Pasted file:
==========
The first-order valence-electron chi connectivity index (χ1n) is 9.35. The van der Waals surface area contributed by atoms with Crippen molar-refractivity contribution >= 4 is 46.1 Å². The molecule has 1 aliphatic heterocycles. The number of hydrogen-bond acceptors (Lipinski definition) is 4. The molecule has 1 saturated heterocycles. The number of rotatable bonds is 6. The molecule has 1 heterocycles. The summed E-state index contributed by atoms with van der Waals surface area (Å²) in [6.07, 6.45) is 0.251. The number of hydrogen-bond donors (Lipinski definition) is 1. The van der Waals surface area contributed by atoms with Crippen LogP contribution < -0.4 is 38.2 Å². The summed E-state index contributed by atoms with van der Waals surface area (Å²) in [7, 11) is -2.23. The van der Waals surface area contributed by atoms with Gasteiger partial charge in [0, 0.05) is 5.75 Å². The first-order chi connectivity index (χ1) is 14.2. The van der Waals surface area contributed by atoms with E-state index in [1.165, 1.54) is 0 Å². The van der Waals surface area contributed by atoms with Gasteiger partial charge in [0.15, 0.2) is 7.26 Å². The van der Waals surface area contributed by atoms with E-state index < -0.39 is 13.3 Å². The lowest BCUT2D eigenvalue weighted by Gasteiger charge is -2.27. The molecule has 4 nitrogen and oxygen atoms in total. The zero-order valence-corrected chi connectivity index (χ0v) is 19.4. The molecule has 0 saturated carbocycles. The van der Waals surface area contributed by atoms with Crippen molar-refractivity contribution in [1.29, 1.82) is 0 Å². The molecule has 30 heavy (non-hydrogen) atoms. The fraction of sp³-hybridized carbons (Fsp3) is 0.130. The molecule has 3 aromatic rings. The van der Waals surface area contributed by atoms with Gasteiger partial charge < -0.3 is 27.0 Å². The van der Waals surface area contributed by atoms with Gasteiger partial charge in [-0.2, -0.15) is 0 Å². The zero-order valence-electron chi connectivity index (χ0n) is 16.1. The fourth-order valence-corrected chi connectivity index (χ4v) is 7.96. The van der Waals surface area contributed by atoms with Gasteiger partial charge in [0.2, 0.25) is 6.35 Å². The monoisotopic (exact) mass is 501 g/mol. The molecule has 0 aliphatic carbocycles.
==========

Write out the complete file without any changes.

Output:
The first-order valence-electron chi connectivity index (χ1n) is 9.35. The van der Waals surface area contributed by atoms with Crippen molar-refractivity contribution >= 4 is 46.1 Å². The molecule has 1 aliphatic heterocycles. The number of hydrogen-bond acceptors (Lipinski definition) is 4. The molecule has 1 saturated heterocycles. The number of rotatable bonds is 6. The molecule has 1 heterocycles. The summed E-state index contributed by atoms with van der Waals surface area (Å²) in [6.07, 6.45) is 0.251. The number of hydrogen-bond donors (Lipinski definition) is 1. The van der Waals surface area contributed by atoms with Crippen LogP contribution < -0.4 is 38.2 Å². The summed E-state index contributed by atoms with van der Waals surface area (Å²) in [7, 11) is -2.23. The van der Waals surface area contributed by atoms with Gasteiger partial charge in [0, 0.05) is 5.75 Å². The first-order chi connectivity index (χ1) is 14.2. The van der Waals surface area contributed by atoms with E-state index in [1.165, 1.54) is 0 Å². The van der Waals surface area contributed by atoms with Gasteiger partial charge in [0.15, 0.2) is 7.26 Å². The van der Waals surface area contributed by atoms with E-state index < -0.39 is 13.3 Å². The lowest BCUT2D eigenvalue weighted by Gasteiger charge is -2.27. The molecule has 4 nitrogen and oxygen atoms in total. The zero-order valence-corrected chi connectivity index (χ0v) is 19.4. The molecule has 0 saturated carbocycles. The van der Waals surface area contributed by atoms with Crippen molar-refractivity contribution in [1.29, 1.82) is 0 Å². The molecule has 30 heavy (non-hydrogen) atoms. The fraction of sp³-hybridized carbons (Fsp3) is 0.130. The molecule has 3 aromatic rings. The van der Waals surface area contributed by atoms with Gasteiger partial charge < -0.3 is 27.0 Å². The van der Waals surface area contributed by atoms with Gasteiger partial charge in [-0.2, -0.15) is 0 Å². The zero-order valence-electron chi connectivity index (χ0n) is 16.1. The fourth-order valence-corrected chi connectivity index (χ4v) is 7.96. The van der Waals surface area contributed by atoms with Gasteiger partial charge in [0.2, 0.25) is 6.35 Å². The monoisotopic (exact) mass is 501 g/mol. The molecule has 0 aliphatic carbocycles.